Audrey Strauss, the United States Attorney for the Southern District of New York, and William F. Sweeney Jr., the Assistant Director-in-Charge of the New York Field Office of the Federal Bureau of Investigation (“FBI”), announced today that SEAN WYGOVSKY, a trader at a large Canadian asset management firm (the “Employer Firm”), was charged in a Complaint in Manhattan federal court with securities fraud and wire fraud in connection with his scheme to steal confidential information about the trade orders of the Employer Firm in order to conduct hundreds of timely, profitable personal securities trades in the same stocks as the Employer Firm. WYGOVSKY attempted to hide his conduct by trading or causing trading in brokerage accounts held in the names of his close relatives. WYGOVSKY was arrested this morning in Austin, Texas, and is expected to be presented in federal court this afternoon before a U.S. Magistrate Judge for the Western District of Texas.
Manhattan U.S. Attorney Audrey Strauss said: “As alleged, Sean Wygovsky illegally exploited his access to his employer firm’s yet-to-be-executed trade orders to make numerous trades in anticipation of the bump or dip the firm’s buying or selling would cause. To conceal the scheme, Wygovsky allegedly made his front running trades through brokerage accounts of certain of his relatives. As alleged, Wygovsky made or directed over 700 timely transactions that netted him more than $3.6 million in illegal profits. Now Sean Wygovsky is in custody and facing serious criminal charges.”
FBI Assistant Director William F. Sweeney Jr. said: “Over the course of several years, as alleged, Wygovsky made hundreds of short-term trades based on inside information that ultimately reaped more than $3 million in profits. Schemes like the one alleged here grossly affect the integrity of our financial markets and remain a top priority for our financial fraud investigative teams.”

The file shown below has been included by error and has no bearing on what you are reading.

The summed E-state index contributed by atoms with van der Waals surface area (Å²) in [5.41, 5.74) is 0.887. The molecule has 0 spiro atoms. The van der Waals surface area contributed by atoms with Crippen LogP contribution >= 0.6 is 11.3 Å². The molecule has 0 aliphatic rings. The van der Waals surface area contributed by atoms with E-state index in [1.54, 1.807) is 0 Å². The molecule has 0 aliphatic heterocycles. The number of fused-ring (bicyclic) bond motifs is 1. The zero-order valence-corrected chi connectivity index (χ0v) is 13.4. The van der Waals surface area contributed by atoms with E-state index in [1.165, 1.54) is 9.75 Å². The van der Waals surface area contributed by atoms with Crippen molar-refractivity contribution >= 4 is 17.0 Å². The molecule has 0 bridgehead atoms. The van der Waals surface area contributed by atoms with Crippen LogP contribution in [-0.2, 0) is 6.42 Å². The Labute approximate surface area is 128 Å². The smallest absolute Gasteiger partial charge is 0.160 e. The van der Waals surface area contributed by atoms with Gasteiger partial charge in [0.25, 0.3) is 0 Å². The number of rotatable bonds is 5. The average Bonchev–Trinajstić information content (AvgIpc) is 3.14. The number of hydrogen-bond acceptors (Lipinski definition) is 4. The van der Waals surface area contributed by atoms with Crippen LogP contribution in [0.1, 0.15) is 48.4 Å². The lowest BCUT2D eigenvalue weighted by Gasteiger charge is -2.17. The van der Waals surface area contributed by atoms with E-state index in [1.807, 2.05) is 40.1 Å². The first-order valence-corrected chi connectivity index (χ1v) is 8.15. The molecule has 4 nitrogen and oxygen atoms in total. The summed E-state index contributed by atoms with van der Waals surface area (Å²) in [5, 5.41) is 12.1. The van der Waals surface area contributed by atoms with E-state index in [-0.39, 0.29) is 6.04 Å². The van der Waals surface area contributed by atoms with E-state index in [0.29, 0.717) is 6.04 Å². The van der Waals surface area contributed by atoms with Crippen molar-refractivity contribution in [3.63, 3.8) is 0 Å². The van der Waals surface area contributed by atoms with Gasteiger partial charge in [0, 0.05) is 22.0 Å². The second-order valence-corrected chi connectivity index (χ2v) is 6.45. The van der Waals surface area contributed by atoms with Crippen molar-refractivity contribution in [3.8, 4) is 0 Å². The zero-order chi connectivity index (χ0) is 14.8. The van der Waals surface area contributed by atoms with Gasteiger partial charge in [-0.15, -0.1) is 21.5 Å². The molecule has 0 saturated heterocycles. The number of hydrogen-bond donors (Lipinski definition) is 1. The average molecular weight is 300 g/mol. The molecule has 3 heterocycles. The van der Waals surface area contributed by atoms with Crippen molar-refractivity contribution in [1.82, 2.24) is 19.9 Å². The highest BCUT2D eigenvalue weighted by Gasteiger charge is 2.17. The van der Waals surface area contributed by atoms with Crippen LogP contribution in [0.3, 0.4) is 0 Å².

As alleged in the Complaint unsealed today in Manhattan federal court:
SEAN WYGOVSKY has been employed at the Employer Firm since approximately 2013. The Employer Firm is an asset management firm based in Toronto, Canada, with at least approximately $19 billion in assets under management. WYGOVSKY has a number of close relatives who live in the United States, including a relative in North Carolina (“Relative-1”) and two relatives in Virginia (“Relative-2” and Relative-3”) who are married to each other.
The Front Running Scheme
Based on his position as a trader at the Employer Firm, WYGOVSKY had access to the trade information and trade orders of the Employer Firm. Like most large asset managers, the Employer Firm had rules and regulations concerning employees’ personal trading, including requirements about the confidentiality of client information and prohibitions against insider trading and personal trading in the same securities as the Employer Firm. The size of the Employer Firm’s trade orders often caused slight, temporary movements in the price of the securities traded. For example, if the Employer Firm engaged in a large purchase of stock, the increased demand could cause a slight rise in the stock price, and if the Employer Firm engaged in a large sale of stock, the increased supply could cause a slight drop in the stock price. Because WYGOVSKY had access to the Employer Firm’s trade orders, he knew in advance when a particular stock price would move slightly up or down based on that trading.